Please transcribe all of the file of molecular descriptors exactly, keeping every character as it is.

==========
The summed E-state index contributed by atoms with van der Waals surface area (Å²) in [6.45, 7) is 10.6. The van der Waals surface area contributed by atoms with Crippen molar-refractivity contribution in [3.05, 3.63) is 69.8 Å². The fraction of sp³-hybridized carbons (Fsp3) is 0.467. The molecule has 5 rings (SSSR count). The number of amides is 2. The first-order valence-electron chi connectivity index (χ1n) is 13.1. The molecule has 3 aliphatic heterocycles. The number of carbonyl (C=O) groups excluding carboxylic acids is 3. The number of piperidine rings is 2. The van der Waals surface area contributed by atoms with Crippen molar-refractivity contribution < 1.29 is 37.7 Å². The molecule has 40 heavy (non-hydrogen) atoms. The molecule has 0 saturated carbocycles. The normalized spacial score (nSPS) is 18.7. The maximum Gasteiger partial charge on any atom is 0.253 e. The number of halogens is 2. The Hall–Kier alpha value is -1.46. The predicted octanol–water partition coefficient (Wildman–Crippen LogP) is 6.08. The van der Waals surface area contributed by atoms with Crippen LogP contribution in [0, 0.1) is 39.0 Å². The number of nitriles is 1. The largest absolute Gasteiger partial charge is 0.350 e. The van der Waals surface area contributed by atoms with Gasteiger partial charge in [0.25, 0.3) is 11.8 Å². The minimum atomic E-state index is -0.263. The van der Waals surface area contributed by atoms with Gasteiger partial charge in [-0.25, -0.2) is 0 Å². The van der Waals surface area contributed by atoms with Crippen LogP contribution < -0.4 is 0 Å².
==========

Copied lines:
The summed E-state index contributed by atoms with van der Waals surface area (Å²) in [6.45, 7) is 10.6. The van der Waals surface area contributed by atoms with Crippen molar-refractivity contribution in [3.05, 3.63) is 69.8 Å². The fraction of sp³-hybridized carbons (Fsp3) is 0.467. The molecule has 5 rings (SSSR count). The number of amides is 2. The first-order valence-electron chi connectivity index (χ1n) is 13.1. The molecule has 3 aliphatic heterocycles. The number of carbonyl (C=O) groups excluding carboxylic acids is 3. The number of piperidine rings is 2. The van der Waals surface area contributed by atoms with Crippen molar-refractivity contribution < 1.29 is 37.7 Å². The molecule has 40 heavy (non-hydrogen) atoms. The molecule has 0 saturated carbocycles. The normalized spacial score (nSPS) is 18.7. The maximum Gasteiger partial charge on any atom is 0.253 e. The number of halogens is 2. The Hall–Kier alpha value is -1.46. The predicted octanol–water partition coefficient (Wildman–Crippen LogP) is 6.08. The van der Waals surface area contributed by atoms with Crippen LogP contribution in [0, 0.1) is 39.0 Å². The number of nitriles is 1. The largest absolute Gasteiger partial charge is 0.350 e. The van der Waals surface area contributed by atoms with Gasteiger partial charge in [0.25, 0.3) is 11.8 Å². The minimum atomic E-state index is -0.263. The van der Waals surface area contributed by atoms with Gasteiger partial charge in [-0.25, -0.2) is 0 Å². The van der Waals surface area contributed by atoms with Crippen LogP contribution < -0.4 is 0 Å².